The national food of Korea is undoubtedly kimchi. To many, sliced, spicy, fermented cabbage sounds far from a food with mass appeal – and the photo above isn’t exactly inviting. Yet, Koreans eat kimchi with almost every meal, and a typical Korean will eat 60 pounds of it each year. It is in many ways intertwined with everyday Korean life and culture, so much so that when it’s time to take photos, many say “kimchi!” instead of “cheese!”Kimchi is not for everyone, but I absolutely love, love, love it. For being such a simple food, there can be so much variety – different levels of spiciness, crunchiness (dependent on how fresh it is), richness of flavors from other vegetables and seafood used during fermentation, and how well it goes with certain foods. Different regions of the country also have their own variations on the side dish. Additionally, other foods beside cabbage can be kimchi’d, such as radish, scallions and garlic stems (my personal favorite). Like cheese in America, kimchi seems to find its way into almost any food. There’s kimchi fried rice, kimchi soup, kimchi jeon (kind of the Korean version of a pancake), on pizza and in burgers.
This is not some sort of concoction that people buy at a convenience store on their way home from work; two-thirds of all the kimchi consumed in Korea is homemade. The average person devotes a lot of time and energy into making it, with secret recipes handed down from generation to generation. There is even a specific kimchi-making season, called kimjang, in November. Family members get together, typically the women, and make enough kimchi for the entire year to come. You can see the large brown ceramic pots that kimchi ferments in all over the country.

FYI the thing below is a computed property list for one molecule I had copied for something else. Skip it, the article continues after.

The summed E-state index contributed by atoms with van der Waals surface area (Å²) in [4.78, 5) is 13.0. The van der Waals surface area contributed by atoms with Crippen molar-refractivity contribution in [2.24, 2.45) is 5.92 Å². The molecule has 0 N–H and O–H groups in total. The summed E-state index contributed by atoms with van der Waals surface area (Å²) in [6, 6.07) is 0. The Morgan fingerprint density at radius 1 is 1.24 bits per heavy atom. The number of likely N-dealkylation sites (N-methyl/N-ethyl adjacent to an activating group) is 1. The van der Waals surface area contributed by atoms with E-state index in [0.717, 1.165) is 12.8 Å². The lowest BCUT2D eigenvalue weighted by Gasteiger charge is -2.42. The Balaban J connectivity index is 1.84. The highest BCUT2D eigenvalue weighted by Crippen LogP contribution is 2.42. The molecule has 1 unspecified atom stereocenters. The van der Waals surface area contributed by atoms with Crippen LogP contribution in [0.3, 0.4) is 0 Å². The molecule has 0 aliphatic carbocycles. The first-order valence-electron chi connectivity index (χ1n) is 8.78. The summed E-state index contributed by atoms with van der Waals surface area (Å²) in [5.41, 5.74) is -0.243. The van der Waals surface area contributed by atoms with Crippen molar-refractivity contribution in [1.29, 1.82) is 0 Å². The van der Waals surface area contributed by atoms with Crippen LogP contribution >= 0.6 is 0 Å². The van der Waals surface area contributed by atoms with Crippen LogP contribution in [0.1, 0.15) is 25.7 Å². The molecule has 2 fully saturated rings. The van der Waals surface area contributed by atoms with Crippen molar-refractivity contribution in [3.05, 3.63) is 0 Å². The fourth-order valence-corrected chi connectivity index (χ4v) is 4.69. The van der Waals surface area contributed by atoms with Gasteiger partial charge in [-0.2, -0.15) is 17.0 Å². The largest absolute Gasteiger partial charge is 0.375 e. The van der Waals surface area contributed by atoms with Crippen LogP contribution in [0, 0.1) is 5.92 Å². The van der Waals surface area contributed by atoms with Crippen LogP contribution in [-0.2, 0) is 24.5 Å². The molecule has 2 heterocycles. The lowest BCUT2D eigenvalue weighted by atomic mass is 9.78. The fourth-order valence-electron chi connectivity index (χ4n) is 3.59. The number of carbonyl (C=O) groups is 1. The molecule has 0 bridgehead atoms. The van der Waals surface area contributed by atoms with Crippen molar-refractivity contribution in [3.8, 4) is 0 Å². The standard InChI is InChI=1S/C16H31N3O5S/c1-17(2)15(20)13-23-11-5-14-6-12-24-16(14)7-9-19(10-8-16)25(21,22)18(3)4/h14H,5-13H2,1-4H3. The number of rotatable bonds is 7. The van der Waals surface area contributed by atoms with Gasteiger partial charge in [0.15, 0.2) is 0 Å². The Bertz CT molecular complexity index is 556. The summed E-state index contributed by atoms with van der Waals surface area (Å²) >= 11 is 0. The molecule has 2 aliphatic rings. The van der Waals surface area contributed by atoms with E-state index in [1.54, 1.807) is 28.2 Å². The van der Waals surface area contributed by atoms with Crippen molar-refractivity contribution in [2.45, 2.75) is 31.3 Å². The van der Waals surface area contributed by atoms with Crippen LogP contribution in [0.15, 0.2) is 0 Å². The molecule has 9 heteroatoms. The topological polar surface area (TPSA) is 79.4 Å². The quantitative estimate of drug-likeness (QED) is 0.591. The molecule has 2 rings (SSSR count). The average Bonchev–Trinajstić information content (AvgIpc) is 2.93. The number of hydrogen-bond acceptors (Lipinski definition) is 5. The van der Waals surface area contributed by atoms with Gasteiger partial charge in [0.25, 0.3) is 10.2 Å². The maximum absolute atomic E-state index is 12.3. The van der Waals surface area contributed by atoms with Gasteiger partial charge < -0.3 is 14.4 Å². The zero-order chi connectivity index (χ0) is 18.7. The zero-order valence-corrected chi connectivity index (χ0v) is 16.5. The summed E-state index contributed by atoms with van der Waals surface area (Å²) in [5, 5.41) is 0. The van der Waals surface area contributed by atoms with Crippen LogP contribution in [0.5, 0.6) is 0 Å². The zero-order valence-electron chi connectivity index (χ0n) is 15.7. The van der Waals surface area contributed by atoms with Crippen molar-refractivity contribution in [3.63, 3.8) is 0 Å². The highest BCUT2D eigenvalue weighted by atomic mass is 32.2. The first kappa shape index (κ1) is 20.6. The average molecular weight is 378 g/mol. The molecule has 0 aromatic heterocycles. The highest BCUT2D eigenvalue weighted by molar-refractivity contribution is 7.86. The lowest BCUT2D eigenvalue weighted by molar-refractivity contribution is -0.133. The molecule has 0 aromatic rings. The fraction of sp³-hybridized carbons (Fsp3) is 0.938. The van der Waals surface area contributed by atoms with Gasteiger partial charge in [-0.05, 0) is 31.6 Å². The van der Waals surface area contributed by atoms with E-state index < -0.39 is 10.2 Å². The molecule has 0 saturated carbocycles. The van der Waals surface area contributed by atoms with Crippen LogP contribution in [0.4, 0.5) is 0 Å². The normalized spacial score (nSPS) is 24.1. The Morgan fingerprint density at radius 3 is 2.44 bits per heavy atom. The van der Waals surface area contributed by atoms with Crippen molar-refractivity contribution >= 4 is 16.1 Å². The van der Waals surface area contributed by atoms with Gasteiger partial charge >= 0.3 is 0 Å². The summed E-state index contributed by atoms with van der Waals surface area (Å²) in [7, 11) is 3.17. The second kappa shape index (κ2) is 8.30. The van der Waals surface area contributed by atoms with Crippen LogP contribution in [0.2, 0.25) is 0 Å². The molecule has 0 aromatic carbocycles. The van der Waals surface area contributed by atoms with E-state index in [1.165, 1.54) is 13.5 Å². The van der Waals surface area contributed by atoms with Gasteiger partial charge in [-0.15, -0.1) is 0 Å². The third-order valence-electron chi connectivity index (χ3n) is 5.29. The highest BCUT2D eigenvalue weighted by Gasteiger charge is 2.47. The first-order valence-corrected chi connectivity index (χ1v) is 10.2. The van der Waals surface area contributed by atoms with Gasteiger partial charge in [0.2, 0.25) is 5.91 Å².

So much of it is made that almost all Korean households will have a specially designed refrigerator to house the stuff. In the perfect collision of Korean culture, Psy (you know, the recent global sensation behind “Gangnam Style”) is even selling kimchi fridges in advertisements using his ridiculous song (you can check that out here).
Interestingly enough, even though kimchi is such a staple of the Korean diet, most of the cabbage sourced for its production comes from China. Which caused a bit of a crisis on the peninsula in 2010 when unfavorable weather where the cabbage is grown near Beijing caused the supply to drastically drop, resulting in prices more than tripling. The government stepped in, reducing tariffs on imported cabbage in hopes to bring prices to a reasonable level.
Kimchi is also insanely healthy, with Health Magazine listing it as one of the world’s healthiest foods. It has tons of vitamins and “healthy bacteria” and it prevents yeast infections and possibly cancer, so there’s no guilt in going on a kimchi binge. The best thing is that at restaurants in Korea, kimchi, along with all other side dishes, are unlimited; so you can eat kimchi as an appetizer, side dish, dessert or even as a main course.
Be sure to check out more about Korean culture from other Kimchi-ite posts here.